It kind of seems like you can’t get away from Gwyneth Paltrow and GOOP these days. Now, she’s branched out with her own controversial Netflix series. Is it as crazy as you’d expect it to be?
Ah, GOOP. You started as a pet project for Gwyneth Paltrow when she lived in London and received your eye roll inducing name because “successful companies have two Os in them”.
Since your *ahem* humble beginnings as a guide to local pilates hotspots in Notting Hill, you’ve grown. Controversy after controversy hasn’t impeded your growth. In fact, it’s helped it.
Now, you have your own Netflix series. Controversy was bound to follow, wasn’t it? That’s why I took a break from my daily binge of Friends and Queer Eye episodes to load you up, and go on a wellness journey with you.
Yes. I watched The Goop Lab.
Episode 1 starts with Gwyneth and her GOOP staff, casually sitting down (as if several cameras weren’t around them) and discussing the growing trend of using psychedelics to treat mental health problems.
Before I know it, I’m watching several lucky team members jet off to Jamaica for a psychedelic retreat. You can’t deny that GOOP staffers get some great travel opportunities. I think it comes at a price though. You have to use a lot of wellness buzzwords, and be #authentic to yourself at all times.
The episode flits between three distinct segments. The first is the GOOP office, which now includes two researchers from MAPS who are discussing their evidence clinical research with the FDA. The second are title screens, claiming evidence with no references (not that I was expecting to see any) and showing case studies of patients who have worked with MAPS.
The third is the Jamaican experience. It’s not a clinical trial in a research setting, complete with ethical sign offs and on-site medical aid (although I suspect Netflix had a doctor on standby). It’s a beach house, where the practitioners guide you through a magic mushroom trip and take a small dose themselves, in order to *vibe* with their guests.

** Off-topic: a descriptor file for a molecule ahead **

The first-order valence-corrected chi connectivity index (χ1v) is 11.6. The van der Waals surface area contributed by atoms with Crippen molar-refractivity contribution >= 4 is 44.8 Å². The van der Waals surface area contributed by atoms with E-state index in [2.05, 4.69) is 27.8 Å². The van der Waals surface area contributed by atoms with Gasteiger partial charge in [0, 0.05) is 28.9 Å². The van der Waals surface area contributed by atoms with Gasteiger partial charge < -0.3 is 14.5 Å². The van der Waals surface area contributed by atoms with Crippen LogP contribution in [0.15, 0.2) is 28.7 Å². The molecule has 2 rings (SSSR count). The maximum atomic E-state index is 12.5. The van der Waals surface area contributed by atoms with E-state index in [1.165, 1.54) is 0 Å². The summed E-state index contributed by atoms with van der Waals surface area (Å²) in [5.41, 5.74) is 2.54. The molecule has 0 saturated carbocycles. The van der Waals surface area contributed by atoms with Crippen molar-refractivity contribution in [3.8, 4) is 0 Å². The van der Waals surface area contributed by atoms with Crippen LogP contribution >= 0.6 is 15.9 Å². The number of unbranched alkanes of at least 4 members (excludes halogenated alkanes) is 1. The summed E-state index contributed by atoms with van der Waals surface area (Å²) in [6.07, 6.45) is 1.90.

The thing that really stands out of me is what they discuss before they drink the mushroom tea. Locals, who’ve traditionally used psychedelics for practical medicine, are bemused by Western tourists who want to use them for spiritual connections. This doesn’t seem the phase the GOOP staff, but this is a red flag for me.
The wellness industry is often accused of two things. First, it’s for rich, slim, white women. Second, it culturally appropriates local practices and ups the price point by turning it into a new trend. I think this is quite true, and GOOP is not making it any better.
Funnily enough, ‘traditional’ European medical practices like blood letting, arsenic poisoning, leper colonies and plague masks aren’t advocated by GOOP, but hey – if it’s based on a tropical island, then it must be good for you!
Anyway, back to Jamaica. Some of the GOOP staff are dealing with serious issues like intimacy problems and deeply rooted grief. When the mushrooms kick in, so do the emotions, and these staff members feel like they’ve reached a turning point in their lives after this experience. If this has really helped, then I say good for them, but no thanks for me.
There is one GOOP member who grates me the wrong way though. Elise Loehnen is Chief Content Editor and I’m sure she’s perfectly nice, but she’s guilty of using a lot of the buzzwords in this show. What’s more, when she was feeling the effects of the tea, she felt like she was back in the birth canal.
I had to roll my eyes and take a break before the next episode.
The Crazy Dutch Man